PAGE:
• Views 412
  • Favorites
Photo via Pexels

Database Provider

Author

Vox

Grades

6th, 7th, 8th, 9th, 10th, 11th, 12th

Subjects

Social Studies, Health

Resource Type

  • Videos, 6 minutes, 48 seconds, CC, Subtitles

Regional Focus

North America, United States, USA - West, Arizona

Format

YouTube Video

How America's Hottest City Is Trying to Cool Down

|
Ask a Question

Synopsis
  • This video explains the connection between poverty and extreme heat in Phoenix, Arizona.
  • Students will learn that the city's plan to plant more trees will lower temperatures, but it will be expensive and difficult for lower-income citizens to maintain the trees.
Teaching Tips

Positives

  • The video shows the correlation between climate change and poverty levels using the visuals of a heat map and an income level map.
  • The video description provides links for further reading.

Additional Prerequisites

  • Students should have a basic understanding of climate change.
  • The video may begin with an ad.

Differentiation

  • Students could compare the conditions in their community with that of Phoenix and decide if the community could benefit from planting trees. If the community would benefit from more trees, students could raise money and plant trees in the community.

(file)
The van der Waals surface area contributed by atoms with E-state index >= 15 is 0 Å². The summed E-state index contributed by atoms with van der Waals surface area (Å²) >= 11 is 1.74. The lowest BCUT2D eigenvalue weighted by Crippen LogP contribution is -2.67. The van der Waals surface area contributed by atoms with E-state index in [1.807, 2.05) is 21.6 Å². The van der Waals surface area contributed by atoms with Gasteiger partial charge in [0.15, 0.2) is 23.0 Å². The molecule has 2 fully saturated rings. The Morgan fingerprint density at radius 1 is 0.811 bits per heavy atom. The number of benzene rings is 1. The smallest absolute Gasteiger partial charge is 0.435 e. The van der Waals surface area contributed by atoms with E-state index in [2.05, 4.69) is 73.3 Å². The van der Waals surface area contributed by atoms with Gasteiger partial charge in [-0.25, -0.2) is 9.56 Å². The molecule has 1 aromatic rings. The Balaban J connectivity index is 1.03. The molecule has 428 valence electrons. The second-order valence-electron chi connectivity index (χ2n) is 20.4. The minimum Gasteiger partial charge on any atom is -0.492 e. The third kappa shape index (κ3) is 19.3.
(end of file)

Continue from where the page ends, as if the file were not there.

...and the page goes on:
• Students could work in groups to research the surface temperature maps and the poverty rates of different cities.
  • Other resources on this topic include this SubjectToClimate lesson plan on urban tree density and environmental justice, this article on the ways that heat impacts infrastructure and people, and this video on how urban heat affects communities of color. 
Scientist Notes
This resource is a 7-minute video that presents a very compelling case study looking at the relationship between wealth, poverty, climate change, and infrastructure. Wealthy communities in Phoenix, Arizona have more trees for shade than poorer communities, and this has a direct link to health. This is a very well-produced video. This resource is recommended for teaching.
Standards
  • Science
    • ESS3: Earth and Human Activity
      • MS-ESS3-2. Analyze and interpret data on natural hazards to forecast future catastrophic events and inform the development of technologies to mitigate their effects.
      • HS-ESS3-1. Construct an explanation based on evidence for how the availability of natural resources, occurrence of natural hazards, and changes in climate have influenced human activity.
  • Social Studies
    • Geography
      • SS.Geog1.b.m Interpret patterns in a variety of maps, charts, and graphs to display geographic information (contour, cartogram, population, natural resource, historical maps) and explain relationships among them.
  • Related Resources

    Reviews

    Login to leave a review